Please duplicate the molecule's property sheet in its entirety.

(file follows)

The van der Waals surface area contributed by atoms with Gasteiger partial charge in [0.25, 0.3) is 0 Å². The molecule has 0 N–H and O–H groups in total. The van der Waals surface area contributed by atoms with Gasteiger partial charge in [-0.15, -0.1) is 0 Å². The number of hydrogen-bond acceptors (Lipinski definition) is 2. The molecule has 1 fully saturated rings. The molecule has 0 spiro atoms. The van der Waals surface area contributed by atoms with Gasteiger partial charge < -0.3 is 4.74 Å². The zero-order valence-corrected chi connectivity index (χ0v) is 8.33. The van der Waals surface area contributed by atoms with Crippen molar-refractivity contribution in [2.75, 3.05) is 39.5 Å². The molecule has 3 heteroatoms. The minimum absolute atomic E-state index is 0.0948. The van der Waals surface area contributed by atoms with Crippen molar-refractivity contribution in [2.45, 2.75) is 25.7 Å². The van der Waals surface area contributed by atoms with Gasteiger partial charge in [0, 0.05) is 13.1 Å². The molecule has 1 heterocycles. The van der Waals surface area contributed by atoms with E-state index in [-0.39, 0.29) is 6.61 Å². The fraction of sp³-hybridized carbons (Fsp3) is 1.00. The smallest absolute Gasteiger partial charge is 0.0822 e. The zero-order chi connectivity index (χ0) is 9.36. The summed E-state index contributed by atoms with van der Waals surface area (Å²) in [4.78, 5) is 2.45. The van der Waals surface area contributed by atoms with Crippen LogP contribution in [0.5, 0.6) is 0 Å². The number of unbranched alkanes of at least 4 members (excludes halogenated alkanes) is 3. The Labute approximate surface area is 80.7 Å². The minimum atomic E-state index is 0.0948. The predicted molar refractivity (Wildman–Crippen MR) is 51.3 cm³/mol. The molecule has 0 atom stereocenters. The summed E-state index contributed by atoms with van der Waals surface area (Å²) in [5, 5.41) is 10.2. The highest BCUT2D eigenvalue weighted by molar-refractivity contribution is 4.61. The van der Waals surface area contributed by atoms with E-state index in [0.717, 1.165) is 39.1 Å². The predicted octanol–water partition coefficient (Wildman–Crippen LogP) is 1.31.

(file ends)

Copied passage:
The van der Waals surface area contributed by atoms with Gasteiger partial charge in [0.25, 0.3) is 0 Å². The molecule has 0 N–H and O–H groups in total. The van der Waals surface area contributed by atoms with Gasteiger partial charge in [-0.15, -0.1) is 0 Å². The number of hydrogen-bond acceptors (Lipinski definition) is 2. The molecule has 1 fully saturated rings. The molecule has 0 spiro atoms. The van der Waals surface area contributed by atoms with Gasteiger partial charge < -0.3 is 4.74 Å². The zero-order valence-corrected chi connectivity index (χ0v) is 8.33. The van der Waals surface area contributed by atoms with Crippen molar-refractivity contribution in [2.75, 3.05) is 39.5 Å². The molecule has 3 heteroatoms. The minimum absolute atomic E-state index is 0.0948. The van der Waals surface area contributed by atoms with Crippen molar-refractivity contribution in [2.45, 2.75) is 25.7 Å². The van der Waals surface area contributed by atoms with Gasteiger partial charge in [0, 0.05) is 13.1 Å². The molecule has 1 heterocycles. The van der Waals surface area contributed by atoms with E-state index in [-0.39, 0.29) is 6.61 Å². The fraction of sp³-hybridized carbons (Fsp3) is 1.00. The smallest absolute Gasteiger partial charge is 0.0822 e. The zero-order chi connectivity index (χ0) is 9.36. The summed E-state index contributed by atoms with van der Waals surface area (Å²) in [4.78, 5) is 2.45. The van der Waals surface area contributed by atoms with Crippen LogP contribution in [0.5, 0.6) is 0 Å². The number of unbranched alkanes of at least 4 members (excludes halogenated alkanes) is 3. The Labute approximate surface area is 80.7 Å². The minimum atomic E-state index is 0.0948. The predicted molar refractivity (Wildman–Crippen MR) is 51.3 cm³/mol. The molecule has 0 atom stereocenters. The summed E-state index contributed by atoms with van der Waals surface area (Å²) in [5, 5.41) is 10.2. The highest BCUT2D eigenvalue weighted by molar-refractivity contribution is 4.61. The van der Waals surface area contributed by atoms with E-state index in [0.717, 1.165) is 39.1 Å². The predicted octanol–water partition coefficient (Wildman–Crippen LogP) is 1.31.